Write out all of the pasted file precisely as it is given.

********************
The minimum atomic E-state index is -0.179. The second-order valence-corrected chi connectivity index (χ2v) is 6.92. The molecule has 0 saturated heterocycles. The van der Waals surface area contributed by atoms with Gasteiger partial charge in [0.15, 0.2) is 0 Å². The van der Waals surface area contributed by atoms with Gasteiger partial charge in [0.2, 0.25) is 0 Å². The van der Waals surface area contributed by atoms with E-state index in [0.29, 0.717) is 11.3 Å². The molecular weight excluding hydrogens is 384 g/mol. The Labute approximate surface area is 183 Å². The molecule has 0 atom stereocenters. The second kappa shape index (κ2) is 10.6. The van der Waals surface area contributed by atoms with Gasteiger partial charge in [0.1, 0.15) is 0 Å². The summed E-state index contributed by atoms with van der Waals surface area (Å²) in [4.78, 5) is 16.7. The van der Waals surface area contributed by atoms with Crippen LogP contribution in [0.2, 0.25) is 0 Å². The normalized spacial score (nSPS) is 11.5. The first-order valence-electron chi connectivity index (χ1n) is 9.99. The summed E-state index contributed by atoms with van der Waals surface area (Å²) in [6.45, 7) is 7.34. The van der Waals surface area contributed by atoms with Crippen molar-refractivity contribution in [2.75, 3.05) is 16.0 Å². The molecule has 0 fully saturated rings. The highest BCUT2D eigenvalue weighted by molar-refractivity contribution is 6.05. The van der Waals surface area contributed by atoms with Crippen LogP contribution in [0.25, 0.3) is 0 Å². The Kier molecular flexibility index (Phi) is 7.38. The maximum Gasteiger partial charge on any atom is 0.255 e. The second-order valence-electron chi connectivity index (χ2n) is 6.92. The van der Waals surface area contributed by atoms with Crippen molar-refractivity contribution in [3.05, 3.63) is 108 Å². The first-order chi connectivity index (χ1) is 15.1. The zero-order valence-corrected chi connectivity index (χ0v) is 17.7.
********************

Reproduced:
The minimum atomic E-state index is -0.179. The second-order valence-corrected chi connectivity index (χ2v) is 6.92. The molecule has 0 saturated heterocycles. The van der Waals surface area contributed by atoms with Gasteiger partial charge in [0.15, 0.2) is 0 Å². The van der Waals surface area contributed by atoms with Gasteiger partial charge in [0.2, 0.25) is 0 Å². The van der Waals surface area contributed by atoms with E-state index in [0.29, 0.717) is 11.3 Å². The molecular weight excluding hydrogens is 384 g/mol. The Labute approximate surface area is 183 Å². The molecule has 0 atom stereocenters. The second kappa shape index (κ2) is 10.6. The van der Waals surface area contributed by atoms with Gasteiger partial charge in [0.1, 0.15) is 0 Å². The summed E-state index contributed by atoms with van der Waals surface area (Å²) in [4.78, 5) is 16.7. The van der Waals surface area contributed by atoms with Crippen LogP contribution in [0.2, 0.25) is 0 Å². The normalized spacial score (nSPS) is 11.5. The first-order valence-electron chi connectivity index (χ1n) is 9.99. The summed E-state index contributed by atoms with van der Waals surface area (Å²) in [6.45, 7) is 7.34. The van der Waals surface area contributed by atoms with Crippen molar-refractivity contribution in [2.75, 3.05) is 16.0 Å². The molecule has 0 fully saturated rings. The highest BCUT2D eigenvalue weighted by molar-refractivity contribution is 6.05. The van der Waals surface area contributed by atoms with Crippen LogP contribution in [0.25, 0.3) is 0 Å². The Kier molecular flexibility index (Phi) is 7.38. The maximum Gasteiger partial charge on any atom is 0.255 e. The second-order valence-electron chi connectivity index (χ2n) is 6.92. The van der Waals surface area contributed by atoms with Crippen molar-refractivity contribution in [3.05, 3.63) is 108 Å². The first-order chi connectivity index (χ1) is 15.1. The zero-order valence-corrected chi connectivity index (χ0v) is 17.7.